Company Liquidation

Company Liquidation, often misrepresented as business bankruptcy, is a formal way to wind up a registered company. If your company is found to be insolvent, meaning it can’t pay off its debts, the directors and shareholders may decide to start Company Liquidation. Company Liquidation is the process of:

  • Selling all assets the business owns,
  • Paying off creditors, and
  • Dissolving the business.

Long-term financial difficulties, such as irregular BAS lodgements, unpaid tax and employee superannuation are generally the causes business insolvency and the need for Company Liquidation.

The quick and effective strategy of Company Liquidation helps a company’s directors comply with their statutory duties and avoid penalties for insolvent trading.

If your business is experiencing insolvency warning signs, you should act fast to implement a business turnaround strategy, or consult a professional about Voluntary Administration or Company Liquidation.

What Does Company Liquidation Involve?

Once the company has entered Liquidation, unsecured creditors (those without a claim to the company’s assets) cannot instigate or continue legal action unless they have permission from the court. Directors no longer have authority, employees can be terminated and the company’s bank accounts are frozen.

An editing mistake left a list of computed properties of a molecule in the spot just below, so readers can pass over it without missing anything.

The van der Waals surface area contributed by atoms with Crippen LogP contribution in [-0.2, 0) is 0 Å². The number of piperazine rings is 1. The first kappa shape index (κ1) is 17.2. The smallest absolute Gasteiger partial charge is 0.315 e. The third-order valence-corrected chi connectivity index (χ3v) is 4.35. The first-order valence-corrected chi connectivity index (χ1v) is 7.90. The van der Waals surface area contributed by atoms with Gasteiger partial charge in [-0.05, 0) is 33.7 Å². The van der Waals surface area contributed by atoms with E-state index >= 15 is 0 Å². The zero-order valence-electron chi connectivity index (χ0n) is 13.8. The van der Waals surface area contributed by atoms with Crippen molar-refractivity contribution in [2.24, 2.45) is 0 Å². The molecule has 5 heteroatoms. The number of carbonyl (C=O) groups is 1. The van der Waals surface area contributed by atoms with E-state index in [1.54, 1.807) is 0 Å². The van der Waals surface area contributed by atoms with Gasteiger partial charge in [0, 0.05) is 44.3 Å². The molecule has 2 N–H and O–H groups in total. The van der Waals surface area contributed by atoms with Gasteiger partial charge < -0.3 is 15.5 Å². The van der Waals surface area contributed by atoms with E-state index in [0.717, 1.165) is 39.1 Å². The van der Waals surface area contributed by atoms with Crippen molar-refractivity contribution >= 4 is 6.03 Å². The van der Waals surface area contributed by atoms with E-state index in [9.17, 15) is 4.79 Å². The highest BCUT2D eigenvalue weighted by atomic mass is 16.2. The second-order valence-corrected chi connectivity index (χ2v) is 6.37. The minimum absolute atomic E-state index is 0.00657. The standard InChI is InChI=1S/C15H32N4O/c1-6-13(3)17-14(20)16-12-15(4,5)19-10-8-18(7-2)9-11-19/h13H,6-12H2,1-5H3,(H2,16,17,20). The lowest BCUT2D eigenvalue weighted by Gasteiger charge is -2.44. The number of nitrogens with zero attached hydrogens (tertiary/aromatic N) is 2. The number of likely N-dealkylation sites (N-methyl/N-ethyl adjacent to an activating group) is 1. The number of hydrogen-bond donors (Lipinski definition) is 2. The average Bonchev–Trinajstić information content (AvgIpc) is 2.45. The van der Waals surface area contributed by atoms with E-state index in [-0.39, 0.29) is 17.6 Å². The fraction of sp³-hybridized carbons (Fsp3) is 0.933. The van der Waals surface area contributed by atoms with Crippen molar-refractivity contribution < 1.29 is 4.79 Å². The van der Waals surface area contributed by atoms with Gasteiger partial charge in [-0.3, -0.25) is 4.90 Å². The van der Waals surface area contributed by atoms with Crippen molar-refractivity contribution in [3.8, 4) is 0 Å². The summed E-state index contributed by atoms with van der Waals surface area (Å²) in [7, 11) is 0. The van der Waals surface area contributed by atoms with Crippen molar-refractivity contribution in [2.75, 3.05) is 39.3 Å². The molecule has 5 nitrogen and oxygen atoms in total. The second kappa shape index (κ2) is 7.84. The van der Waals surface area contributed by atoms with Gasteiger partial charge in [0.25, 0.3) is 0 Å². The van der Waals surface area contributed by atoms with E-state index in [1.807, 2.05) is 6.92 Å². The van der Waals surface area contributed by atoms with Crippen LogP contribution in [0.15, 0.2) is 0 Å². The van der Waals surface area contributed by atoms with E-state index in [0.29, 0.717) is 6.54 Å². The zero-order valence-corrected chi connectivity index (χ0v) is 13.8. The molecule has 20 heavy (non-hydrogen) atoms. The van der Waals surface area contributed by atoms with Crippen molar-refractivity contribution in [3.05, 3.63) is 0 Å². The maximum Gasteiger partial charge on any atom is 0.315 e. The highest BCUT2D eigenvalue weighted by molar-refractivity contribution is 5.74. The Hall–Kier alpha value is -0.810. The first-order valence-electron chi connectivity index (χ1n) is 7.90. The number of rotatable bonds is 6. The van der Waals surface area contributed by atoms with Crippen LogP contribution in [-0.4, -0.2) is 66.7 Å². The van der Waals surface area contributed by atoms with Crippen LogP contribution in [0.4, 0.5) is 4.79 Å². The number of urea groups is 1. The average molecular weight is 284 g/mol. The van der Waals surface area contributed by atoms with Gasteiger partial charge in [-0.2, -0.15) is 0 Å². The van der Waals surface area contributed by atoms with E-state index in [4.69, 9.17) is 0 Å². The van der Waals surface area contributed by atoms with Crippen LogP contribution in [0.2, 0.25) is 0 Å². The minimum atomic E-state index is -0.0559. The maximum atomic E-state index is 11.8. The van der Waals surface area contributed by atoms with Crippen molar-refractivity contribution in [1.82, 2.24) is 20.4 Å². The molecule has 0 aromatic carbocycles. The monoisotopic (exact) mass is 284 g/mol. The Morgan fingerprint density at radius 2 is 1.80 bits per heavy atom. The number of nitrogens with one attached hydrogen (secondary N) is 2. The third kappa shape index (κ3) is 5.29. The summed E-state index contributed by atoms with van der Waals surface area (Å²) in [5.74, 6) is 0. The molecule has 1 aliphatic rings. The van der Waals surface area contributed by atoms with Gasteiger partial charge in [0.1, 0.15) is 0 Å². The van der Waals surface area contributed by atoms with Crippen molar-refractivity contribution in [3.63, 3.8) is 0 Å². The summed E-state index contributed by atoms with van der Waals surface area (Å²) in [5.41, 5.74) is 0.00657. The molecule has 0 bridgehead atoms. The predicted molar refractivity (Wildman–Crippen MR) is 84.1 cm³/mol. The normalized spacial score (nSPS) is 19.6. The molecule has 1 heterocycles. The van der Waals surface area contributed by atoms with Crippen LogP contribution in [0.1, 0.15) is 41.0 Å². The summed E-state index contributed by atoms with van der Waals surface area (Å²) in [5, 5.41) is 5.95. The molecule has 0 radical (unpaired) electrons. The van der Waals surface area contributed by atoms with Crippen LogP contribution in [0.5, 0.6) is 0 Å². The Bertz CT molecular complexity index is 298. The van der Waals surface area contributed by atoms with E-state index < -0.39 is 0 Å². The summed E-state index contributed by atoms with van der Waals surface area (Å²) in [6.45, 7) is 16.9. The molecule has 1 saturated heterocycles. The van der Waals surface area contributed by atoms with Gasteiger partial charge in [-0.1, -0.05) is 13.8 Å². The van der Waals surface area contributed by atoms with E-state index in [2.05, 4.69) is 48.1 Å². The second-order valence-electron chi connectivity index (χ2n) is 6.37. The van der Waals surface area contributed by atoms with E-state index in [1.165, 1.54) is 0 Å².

Any trading that continues is at the discretion of the Liquidator and can only resume if the Liquidator believes that continued trading would be in the best interests of the creditors. Any necessary employment can be rehired by the Liquidator.

Company Liquidation ensures assets are distributed among creditors in an orderly way and helps minimise the risk of insolvent trading. It also gives shareholders, creditors, and directors the opportunity to have an independent expert investigate and manage the Liquidation. It is the only way to completely wind up a company and shut it down.

What are the 3 Types of Company Liquidation?

Creditors Voluntary Liquidation (CVL)

CVL is the most common way to wind up an insolvent company and is initiated by a business’ shareholders. The Liquidator’s appointment can be made very quickly, the process is straightforward and it provides the best outcome for your company, its creditors and the directors.

Members Voluntary Liquidation (MVL)

MVL is initiated by a company’s director and shareholders. For your company to be wound up by MVL, a Declaration of Solvency must be agreed upon by the majority of your company’s creditors.

Court Liquidation

Court Liquidation, unlike CVL or MVL, is an involuntary process where a creditor or shareholder apply to the court to commence winding up proceedings of your company. This commonly occurs when a company has not paid an amount demanded under a Statutory Demand.

How Long Does Company Liquidation Last?